Just to pile on a bit, however: it’s even worse! Not just because it turns out that the ideal point people pick for foreign aid turns out to be (if I remember correctly) something like 3% of the budget, which is far higher than the US actually spends. But because if you break the category down, the same thing happens: the overall category (foreign aid) is unpopular, but the specifics are generally popular. By far the biggest item is Israel, and Americans most love Israel, and think that the US should send them aid (the only poll I could find – bottom of the page — on this showed about half of respondents approved of current levels of military and economic aid, with a somewhat larger minority approving of cuts than the minority supporting increased levels). I do suspect that voters probably would support cuts in aid to Egypt and Jordan, but the big increase in foreign aid in recent years is for fighting HIV in Africa, and (while I don’t have any numbers on it) I’m confident that voters are all for that spending.
I think the same is true in other categories, as well…”defense spending” is relatively less popular, but at least when I’ve asked students about it the only subcategory that wasn’t popular was new high-tech weapons, and that’s been fairly mixed.
Of course, a lot of this is incredibly soft, and so the results can be easily manipulated by changing question wording. What’s more, when public opinion is inconsistent like this both sides are going to say that the public “really” supports them, but in fact what’s probably more accurate is to say that the public just doesn’t have rational opinions about a lot of things. At any rate, anyone looking for logical consistency from voters on budget items is going to be very disappointed.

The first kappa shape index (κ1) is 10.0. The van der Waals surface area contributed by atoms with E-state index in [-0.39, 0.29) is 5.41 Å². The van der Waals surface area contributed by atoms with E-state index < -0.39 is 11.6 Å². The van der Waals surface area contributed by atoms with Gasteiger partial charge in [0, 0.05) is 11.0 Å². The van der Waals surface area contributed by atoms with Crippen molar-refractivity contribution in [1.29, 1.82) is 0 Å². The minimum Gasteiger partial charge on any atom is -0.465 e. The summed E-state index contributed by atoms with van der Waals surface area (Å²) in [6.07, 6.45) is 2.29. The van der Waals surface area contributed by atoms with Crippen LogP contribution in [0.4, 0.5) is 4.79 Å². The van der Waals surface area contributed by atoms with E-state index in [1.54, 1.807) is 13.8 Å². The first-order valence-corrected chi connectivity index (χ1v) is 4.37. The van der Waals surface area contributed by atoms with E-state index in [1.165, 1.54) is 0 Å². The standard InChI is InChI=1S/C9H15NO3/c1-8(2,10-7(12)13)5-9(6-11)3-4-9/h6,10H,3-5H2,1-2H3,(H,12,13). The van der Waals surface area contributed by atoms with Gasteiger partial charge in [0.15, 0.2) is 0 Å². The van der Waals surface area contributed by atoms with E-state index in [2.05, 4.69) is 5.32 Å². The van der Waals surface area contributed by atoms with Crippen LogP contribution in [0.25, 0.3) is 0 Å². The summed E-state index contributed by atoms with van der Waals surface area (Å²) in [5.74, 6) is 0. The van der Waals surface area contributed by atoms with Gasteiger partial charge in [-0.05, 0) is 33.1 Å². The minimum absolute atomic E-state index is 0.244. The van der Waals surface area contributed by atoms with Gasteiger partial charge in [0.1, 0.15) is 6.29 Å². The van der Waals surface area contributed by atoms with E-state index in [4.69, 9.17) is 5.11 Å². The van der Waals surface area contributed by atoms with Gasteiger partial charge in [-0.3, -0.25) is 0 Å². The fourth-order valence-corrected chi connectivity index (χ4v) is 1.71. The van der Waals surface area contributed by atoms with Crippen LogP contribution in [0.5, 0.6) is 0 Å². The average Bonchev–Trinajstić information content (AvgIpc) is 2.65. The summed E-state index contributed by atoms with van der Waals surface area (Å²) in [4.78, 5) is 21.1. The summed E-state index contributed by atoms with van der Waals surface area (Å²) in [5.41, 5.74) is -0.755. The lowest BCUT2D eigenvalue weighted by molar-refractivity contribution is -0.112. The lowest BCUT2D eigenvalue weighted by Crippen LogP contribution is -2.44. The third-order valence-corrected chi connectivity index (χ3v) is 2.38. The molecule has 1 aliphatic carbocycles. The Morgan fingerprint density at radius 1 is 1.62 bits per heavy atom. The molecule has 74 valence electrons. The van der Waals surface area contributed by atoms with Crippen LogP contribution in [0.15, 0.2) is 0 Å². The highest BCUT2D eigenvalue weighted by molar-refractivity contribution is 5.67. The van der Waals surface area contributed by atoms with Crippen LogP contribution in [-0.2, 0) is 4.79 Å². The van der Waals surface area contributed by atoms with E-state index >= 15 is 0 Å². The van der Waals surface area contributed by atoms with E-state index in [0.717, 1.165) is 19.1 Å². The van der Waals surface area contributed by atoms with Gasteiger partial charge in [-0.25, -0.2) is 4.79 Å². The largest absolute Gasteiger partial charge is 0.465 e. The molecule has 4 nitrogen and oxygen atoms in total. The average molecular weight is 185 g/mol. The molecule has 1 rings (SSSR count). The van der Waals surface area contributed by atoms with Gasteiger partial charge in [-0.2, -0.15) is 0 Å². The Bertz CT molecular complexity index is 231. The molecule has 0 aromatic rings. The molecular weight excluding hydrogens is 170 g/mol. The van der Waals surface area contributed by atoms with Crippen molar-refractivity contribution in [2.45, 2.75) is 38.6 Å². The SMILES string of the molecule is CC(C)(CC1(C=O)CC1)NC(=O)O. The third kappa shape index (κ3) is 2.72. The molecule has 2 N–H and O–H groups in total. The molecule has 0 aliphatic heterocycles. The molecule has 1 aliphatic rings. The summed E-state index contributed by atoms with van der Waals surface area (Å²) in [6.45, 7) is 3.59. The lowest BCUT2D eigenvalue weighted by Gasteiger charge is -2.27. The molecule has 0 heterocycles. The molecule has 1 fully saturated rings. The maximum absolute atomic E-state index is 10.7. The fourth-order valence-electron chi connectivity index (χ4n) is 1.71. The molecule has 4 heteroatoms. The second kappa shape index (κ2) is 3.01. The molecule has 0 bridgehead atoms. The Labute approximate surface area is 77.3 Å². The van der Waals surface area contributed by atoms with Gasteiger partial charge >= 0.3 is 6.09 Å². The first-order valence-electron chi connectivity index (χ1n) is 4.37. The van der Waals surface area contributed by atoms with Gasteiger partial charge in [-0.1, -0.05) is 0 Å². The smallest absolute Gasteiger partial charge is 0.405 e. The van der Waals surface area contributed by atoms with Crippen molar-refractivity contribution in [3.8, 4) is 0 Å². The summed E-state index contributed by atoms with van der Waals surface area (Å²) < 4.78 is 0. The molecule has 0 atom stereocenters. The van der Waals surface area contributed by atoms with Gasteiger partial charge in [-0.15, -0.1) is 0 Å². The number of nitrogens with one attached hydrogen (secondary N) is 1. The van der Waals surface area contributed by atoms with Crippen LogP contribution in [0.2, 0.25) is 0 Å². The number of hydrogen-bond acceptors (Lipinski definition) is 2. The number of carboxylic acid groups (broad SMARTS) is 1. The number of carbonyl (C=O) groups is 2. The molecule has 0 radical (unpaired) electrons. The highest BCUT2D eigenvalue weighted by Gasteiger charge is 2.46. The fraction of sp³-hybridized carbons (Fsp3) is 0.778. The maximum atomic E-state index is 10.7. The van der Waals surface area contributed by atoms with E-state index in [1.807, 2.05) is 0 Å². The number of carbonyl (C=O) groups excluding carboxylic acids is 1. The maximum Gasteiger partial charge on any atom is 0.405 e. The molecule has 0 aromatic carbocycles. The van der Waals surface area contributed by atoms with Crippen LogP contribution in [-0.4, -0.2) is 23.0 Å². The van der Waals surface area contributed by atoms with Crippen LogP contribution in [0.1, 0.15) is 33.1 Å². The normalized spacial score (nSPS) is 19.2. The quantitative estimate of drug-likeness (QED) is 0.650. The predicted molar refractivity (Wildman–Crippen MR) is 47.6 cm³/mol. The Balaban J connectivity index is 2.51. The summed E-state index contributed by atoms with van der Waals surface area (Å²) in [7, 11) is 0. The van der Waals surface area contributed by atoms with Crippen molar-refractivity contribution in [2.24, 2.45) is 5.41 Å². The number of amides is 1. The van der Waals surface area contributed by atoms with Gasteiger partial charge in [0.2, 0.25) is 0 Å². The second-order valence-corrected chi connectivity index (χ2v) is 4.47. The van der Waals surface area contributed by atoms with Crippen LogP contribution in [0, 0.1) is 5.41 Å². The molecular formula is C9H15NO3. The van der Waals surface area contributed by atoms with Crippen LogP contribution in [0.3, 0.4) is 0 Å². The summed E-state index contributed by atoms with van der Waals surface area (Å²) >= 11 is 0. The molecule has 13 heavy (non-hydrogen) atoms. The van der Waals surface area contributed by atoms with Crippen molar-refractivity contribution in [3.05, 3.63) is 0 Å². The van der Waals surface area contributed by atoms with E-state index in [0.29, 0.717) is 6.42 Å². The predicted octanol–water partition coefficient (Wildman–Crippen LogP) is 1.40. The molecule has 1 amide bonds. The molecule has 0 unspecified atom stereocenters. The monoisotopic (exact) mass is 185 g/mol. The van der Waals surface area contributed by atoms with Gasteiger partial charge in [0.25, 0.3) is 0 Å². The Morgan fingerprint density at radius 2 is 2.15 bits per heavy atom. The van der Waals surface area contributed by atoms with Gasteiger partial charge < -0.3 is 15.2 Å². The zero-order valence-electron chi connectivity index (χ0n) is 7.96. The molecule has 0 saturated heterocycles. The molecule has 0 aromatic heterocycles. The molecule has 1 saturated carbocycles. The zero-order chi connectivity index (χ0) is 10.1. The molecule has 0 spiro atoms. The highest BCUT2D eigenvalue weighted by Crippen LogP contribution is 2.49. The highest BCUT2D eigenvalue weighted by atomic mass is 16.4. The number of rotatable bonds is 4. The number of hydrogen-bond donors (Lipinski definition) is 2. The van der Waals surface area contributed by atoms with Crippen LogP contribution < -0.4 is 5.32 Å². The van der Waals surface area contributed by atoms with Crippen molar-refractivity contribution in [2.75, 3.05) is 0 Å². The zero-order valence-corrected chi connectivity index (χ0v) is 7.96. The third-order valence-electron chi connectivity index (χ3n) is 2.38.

I want to suggest that the problem goes even deeper. The programs that make up the largest share of the federal budget are typically the ones that the fewest people want to cut. Consider this graph, in which I attempted to match most of the YouGov categories to a plausible counterpart in Obama’s FY 2010 budget proposal. (I drew on additional stories for information about the budgets for health research and highways. Foreign aid is estimated at 0.5% of the budget.)
As you move downward, into categories of spending that are increasingly popular, you get to the largest federal programs, particularly entitlement spending. Really, there is only one area of federal spending — national defense — that is sizable and that even a modest fraction (22%) is willing to cut.
In fact, there is a negative relationship between the budgetary share allocated to a policy area and the fraction who want to cut it. The correlation coefficient between the poll percentages and the budget percentages is -.33 (with or without the obvious potential outlier, foreign aid, included).
If Americans are forced to be specific, their recipe for cutting federal spending would do little to reduce spending.
There’s nothing new about this situation, of course, Bruce reported remarkably similar results last December and it’s long been the case that the typical voter wants the deficit reduced without cutting spending or increasing taxes. This latest poll shows that even the higher deficits of the past few years, which almost 60 percent of those responding said would be of great or some importance to them when they voted, hasn’t changed the situation at all.
What I’d really like to see is a poll which reads off a list of the major areas in the federal budget, names the percent of the federal budget they compose, and then asks people which of these areas they think should be cut in order to close the deficit. Obviously, you couldn’t get too deep with this, since people can’t remember more than five or six numbers at a time. But the answer would be more interesting than noting that people with a poor command of the federal budget think we should cut the enormous fantasy programs they think are wasting all of our tax dollars.
Even more interesting would be if you paired this with some realistic tax math–if you made it clear to them that the budget gap also cannot be closed simply by raising taxes on “the rich”, but rather that it probably involves a broad-based regressive tax like the VAT.
But this would be very complicated, which is, I presume, why it hasn’t been done.